Formula One's Latest Rumours and Talk: Paddock News from 2014 British Grand Prix
The 2014 Formula One British Grand Prix will be the scene of two firsts.
Susie Wolff will take part in a race weekend for the first time in her career on Friday, when she drives for Williams in free practice.
Further down the pit lane, Caterham will compete for the first time under their new owners after Tony Fernandes sold the team this week.
Also in the news, Kimi Raikkonen already has a retirement date in mind, Charlie Whiting has defended standing starts and Bernie Ecclestone's comments about Monza have not gone down well with the drivers.
Read on for a full roundup of the news heading into the weekend.
Kimi Raikkonen Set to Retire at the End of 2015
Kimi Raikkonen expects to retire from F1 when his current Ferrari contract expires at end of the 2015 season.
When asked about his future plans, he told reporters at the British Grand Prix venue (h/t Sky Sports), "Until my contract is finished and then I will probably stop. That is what I think is going to happen."
The Finn won the world championship with Ferrari in 2007, but his form dipped throughout 2008 and 2009. He was contracted for 2010 but, per James Allen, the Italian team paid him almost €20 million to leave.
Raikkonen returned to F1 in 2012 with Lotus, and he rejoined Ferrari this year. Again he has struggled, being comprehensively out-performed by team-mate Fernando Alonso.
If he doesn't start showing good form soon, there's no guarantee he'll be around beyond the end of this year.
But if and when he does leave—and this time, it will almost certainly be for good—he won't be leaving motorsport behind. He added at Silverstone:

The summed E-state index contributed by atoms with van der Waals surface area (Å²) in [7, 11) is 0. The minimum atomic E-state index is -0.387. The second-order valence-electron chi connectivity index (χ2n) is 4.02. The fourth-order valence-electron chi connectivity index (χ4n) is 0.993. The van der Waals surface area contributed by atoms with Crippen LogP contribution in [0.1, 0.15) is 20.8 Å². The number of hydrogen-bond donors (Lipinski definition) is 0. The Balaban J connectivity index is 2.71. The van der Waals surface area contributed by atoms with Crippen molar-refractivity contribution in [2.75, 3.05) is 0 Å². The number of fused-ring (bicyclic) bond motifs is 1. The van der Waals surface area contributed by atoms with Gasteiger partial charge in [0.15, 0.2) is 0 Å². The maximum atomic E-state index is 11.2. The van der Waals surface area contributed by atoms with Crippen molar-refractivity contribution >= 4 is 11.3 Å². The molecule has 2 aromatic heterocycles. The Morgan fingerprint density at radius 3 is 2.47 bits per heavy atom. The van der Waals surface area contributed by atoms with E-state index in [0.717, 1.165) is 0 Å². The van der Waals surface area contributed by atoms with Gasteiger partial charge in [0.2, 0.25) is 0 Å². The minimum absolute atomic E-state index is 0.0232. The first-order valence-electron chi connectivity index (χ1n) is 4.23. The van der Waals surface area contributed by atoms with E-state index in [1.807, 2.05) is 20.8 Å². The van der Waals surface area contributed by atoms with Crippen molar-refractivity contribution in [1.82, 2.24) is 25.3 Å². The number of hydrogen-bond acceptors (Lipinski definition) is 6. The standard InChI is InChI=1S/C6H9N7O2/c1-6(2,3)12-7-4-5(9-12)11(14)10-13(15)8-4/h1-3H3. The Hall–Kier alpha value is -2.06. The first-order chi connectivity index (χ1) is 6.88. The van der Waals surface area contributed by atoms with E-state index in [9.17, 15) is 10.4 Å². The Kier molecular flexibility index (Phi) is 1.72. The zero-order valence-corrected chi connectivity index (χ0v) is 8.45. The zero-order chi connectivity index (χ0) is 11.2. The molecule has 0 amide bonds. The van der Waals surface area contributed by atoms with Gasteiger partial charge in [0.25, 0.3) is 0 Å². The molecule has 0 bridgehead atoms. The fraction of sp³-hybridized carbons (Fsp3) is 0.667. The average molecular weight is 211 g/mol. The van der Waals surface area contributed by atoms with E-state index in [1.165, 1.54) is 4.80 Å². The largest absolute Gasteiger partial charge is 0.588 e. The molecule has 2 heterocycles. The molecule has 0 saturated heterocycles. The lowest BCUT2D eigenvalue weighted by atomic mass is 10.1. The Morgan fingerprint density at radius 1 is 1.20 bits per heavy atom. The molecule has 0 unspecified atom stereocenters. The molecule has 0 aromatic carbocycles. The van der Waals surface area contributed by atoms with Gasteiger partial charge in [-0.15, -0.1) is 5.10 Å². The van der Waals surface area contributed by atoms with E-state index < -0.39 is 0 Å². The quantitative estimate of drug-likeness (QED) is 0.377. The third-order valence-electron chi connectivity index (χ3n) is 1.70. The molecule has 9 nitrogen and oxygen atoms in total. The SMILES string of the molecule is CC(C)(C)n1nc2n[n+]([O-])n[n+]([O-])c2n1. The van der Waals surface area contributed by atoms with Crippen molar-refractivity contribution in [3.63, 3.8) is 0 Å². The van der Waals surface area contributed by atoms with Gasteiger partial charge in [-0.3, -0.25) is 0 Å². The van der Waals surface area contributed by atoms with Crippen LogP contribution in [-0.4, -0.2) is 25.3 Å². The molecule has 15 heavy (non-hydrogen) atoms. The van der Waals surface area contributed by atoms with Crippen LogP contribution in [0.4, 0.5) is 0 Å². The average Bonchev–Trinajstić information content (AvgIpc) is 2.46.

I've tried many things and I think there is no harm in it. I think it can only help. You always learn if you try different things.
The teams are scared that we get hurt. In the past when I was in Ferrari I could not do rallies. It would be nice not just for us but for the fans to do many things.
Le Mans, rallying, Formula E?
FIA's Charlie Whiting Dismisses Standing Start Concerns
Race director Charlie Whiting does not share the concerns raised by drivers and fans about standing starts after safety car periods, which are set to be introduced in 2015.
But his comments won't inspire a great deal of confidence, as it seemed like he'd just been sent out by his bosses to defend the idea.
Speaking to the media before the British Grand Prix, he said (h/t Autosport):
I have heard some drivers express concerns but I think we can allay those fears.
There were two things drivers were concerned about—one was fairness and that being a leader he is more likely to lose his lead from a standing start than a rolling start. But whether that is true or not, I am not quite sure.
Then, I think there were some concerns about worn tyres with starting from standing starts. But what you have to remember is that until you get to the point of a standing start, the safety car procedure will be exactly the same as before.